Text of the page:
¶ 5.             Defendant was charged with possession of cocaine and marijuana.  Defendant filed a motion to suppress statements he made to police and evidence seized from his person and his automobile.[1]  Defendant contended that the search of his person violated Article 11 of the Vermont Constitution because his agreement to the search was not voluntary and was merely a submission to the officer’s authority.  Defendant also argued that he was placed in custody when Officer Emilio handcuffed him, and that police violated his rights under the Federal and Vermont Constitutions because they did not advise him of his Miranda rights.  Finally, defendant argued that the search of his automobile violated Article 11 of the Vermont Constitution because police held the vehicle for an unreasonable period of time before applying for a warrant to search it.  Defendant did not challenge the validity of the initial traffic stop, the exit from his car, or the pat down.  At the hearing, Officer Emilio and the canine unit officer testified.  Defendant testified on his own behalf.  In addition, the court viewed a videotape of the entire traffic stop.

¶ 6.             The trial court issued a written order denying defendant’s motion to suppress.  Among other things, the trial court’s findings recounted that defendant gave consent after the pat down and before police handcuffed him.  Based on its findings, the court found that defendant’s consent to search his pockets was voluntary.  The court found there was “nothing in the evidence, neither the testimony nor the videotape, suggesting coercive or improper behavior by the officers.”  As to the search of defendant’s vehicle, the court concluded that the warrant for the car was supported by probable cause and valid.

¶ 7.             Defendant filed a motion for reconsideration, arguing that the court’s factual findings were erroneous.  Defendant correctly pointed out that he was handcuffed before police searched his pockets, not after, as found in the court’s original order.  Defendant also argued that the court failed to respond to his argument that the items recovered from the search of his automobile should be suppressed because police waited an unreasonable amount of time before applying for a warrant. 

¶ 8.             The court issued a second order correcting its factual findings, but affirming its legal conclusions.  The court acknowledged that defendant was handcuffed before police searched his pockets, but found that this factual correction did not change its decision that defendant’s consent was voluntary.  The court found that officer-safety concerns provided an objectively reasonable basis to handcuff defendant.  The court further explained:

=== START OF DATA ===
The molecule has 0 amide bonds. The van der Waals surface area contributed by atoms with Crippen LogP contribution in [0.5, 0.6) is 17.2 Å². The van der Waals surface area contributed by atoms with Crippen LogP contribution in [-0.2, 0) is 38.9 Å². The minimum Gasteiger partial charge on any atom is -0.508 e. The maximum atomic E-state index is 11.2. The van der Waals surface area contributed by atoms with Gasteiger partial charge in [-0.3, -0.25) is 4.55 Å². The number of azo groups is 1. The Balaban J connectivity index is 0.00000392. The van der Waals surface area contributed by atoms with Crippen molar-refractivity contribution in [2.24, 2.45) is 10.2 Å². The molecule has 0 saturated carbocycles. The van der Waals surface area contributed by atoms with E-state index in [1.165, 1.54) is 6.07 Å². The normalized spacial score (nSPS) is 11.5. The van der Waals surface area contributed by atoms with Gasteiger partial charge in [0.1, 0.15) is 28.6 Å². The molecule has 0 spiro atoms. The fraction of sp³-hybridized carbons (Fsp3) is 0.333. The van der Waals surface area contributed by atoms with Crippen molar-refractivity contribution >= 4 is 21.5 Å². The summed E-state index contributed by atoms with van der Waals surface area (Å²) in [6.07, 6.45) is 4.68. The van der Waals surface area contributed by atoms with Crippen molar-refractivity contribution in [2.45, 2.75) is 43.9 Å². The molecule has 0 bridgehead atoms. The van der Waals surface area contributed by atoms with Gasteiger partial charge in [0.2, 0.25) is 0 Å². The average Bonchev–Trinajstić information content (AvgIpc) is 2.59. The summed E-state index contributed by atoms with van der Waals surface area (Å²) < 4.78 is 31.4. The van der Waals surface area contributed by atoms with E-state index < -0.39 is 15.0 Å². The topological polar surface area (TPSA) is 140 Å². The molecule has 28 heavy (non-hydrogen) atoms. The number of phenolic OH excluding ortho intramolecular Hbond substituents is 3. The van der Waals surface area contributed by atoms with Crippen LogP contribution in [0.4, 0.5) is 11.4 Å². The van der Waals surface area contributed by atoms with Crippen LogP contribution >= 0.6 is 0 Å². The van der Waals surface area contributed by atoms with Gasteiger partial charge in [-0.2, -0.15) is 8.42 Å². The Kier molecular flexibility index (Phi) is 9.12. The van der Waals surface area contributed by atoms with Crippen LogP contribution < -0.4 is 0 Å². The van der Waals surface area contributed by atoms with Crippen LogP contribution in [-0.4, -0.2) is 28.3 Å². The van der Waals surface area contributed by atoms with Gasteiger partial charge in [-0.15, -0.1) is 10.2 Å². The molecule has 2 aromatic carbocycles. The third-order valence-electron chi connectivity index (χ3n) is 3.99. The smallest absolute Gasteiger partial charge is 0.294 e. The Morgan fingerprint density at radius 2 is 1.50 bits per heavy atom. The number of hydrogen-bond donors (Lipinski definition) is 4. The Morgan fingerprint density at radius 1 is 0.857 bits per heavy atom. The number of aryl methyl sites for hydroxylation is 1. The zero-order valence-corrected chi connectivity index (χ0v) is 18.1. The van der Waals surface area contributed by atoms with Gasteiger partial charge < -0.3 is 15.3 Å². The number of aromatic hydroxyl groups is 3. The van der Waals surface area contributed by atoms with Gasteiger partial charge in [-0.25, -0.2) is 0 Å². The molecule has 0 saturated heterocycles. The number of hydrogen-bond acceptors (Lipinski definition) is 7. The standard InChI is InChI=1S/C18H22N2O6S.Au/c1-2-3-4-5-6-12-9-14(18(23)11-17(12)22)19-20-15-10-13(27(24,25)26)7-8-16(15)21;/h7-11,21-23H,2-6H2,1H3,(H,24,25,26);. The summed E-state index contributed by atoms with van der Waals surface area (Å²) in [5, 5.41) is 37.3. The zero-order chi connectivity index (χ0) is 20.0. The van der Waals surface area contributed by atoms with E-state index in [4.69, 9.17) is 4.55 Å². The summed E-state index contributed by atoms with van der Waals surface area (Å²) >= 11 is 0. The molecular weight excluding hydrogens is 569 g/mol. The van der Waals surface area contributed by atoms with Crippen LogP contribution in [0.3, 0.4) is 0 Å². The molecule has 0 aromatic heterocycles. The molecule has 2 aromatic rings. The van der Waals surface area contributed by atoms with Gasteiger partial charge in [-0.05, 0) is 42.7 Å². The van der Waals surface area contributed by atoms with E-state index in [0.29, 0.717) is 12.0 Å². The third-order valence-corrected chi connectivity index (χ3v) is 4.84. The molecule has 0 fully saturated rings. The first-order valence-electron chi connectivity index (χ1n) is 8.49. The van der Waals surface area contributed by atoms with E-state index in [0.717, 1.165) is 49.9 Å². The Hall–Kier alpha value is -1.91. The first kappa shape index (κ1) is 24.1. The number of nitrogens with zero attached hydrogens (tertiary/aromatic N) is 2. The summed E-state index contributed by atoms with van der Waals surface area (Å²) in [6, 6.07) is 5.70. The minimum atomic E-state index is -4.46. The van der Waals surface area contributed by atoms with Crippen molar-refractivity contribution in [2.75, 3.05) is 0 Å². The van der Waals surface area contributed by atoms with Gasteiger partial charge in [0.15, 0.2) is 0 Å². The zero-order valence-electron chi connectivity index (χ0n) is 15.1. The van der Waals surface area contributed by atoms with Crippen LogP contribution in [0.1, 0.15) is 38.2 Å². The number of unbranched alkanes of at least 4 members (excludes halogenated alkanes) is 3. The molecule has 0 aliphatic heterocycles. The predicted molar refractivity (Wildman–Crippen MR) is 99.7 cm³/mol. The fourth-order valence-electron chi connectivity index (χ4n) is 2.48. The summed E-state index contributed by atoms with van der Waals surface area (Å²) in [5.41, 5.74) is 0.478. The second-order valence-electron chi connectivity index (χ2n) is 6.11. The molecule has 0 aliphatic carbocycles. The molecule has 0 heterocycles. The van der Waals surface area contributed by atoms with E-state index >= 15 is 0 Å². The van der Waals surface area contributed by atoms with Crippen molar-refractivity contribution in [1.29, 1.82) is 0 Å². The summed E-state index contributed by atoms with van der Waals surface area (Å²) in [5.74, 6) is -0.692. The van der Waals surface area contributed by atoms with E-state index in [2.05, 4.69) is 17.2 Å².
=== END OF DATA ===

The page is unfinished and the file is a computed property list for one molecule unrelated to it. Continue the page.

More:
The overall tenor of defendant’s encounter with the Middlebury Police here shows it to have been quick, non-confrontational, cooperative, and revealing nothing which could be considered coercive.  There is no reason to either doubt that consent was given or to question its voluntariness.  For whatever reason, we do remember that when defendant wished to deny consent—for the auto search—he knew how to do it and felt free to follow his will.


Regarding defendant’s automobile, the court concluded that there was no violation of defendant’s rights because it was not unreasonable for the police to wait until Monday, the first business day after the car was seized, to apply for a warrant.

¶ 9.             Defendant entered a conditional guilty plea to both charges, reserving his right to appeal the court’s denial of his motion to suppress.  Defendant appeals the trial court’s denial of his motion to suppress, reiterating the arguments he made in the trial court.[2]


¶ 10.         On appeal, defendant first argues that the district court erred in denying his motion to suppress evidence seized from his person because, under the totality of the circumstances, he did not voluntarily consent to the search of his pockets.  Thus, defendant contends that the search violated his rights under Article 11 of the Vermont Constitution.  See State v. Sprague, 2003 VT 20, ¶ 26, 175 Vt. 123, 824 A.2d 539 (“The critical inquiry is whether a reasonable person would feel free to decline the officers’ requests or otherwise terminate the encounter.” (quotation omitted)).  The State contends that the trial court properly concluded that defendant’s consent was voluntary.  Alternatively, the State argues that even if defendant did not voluntarily consent, the search was constitutional as incident to an arrest supported by probable cause.  Because we conclude that the search was permissible as incident to arrest, we do not reach defendant’s argument that he did not voluntarily consent to the search.[3]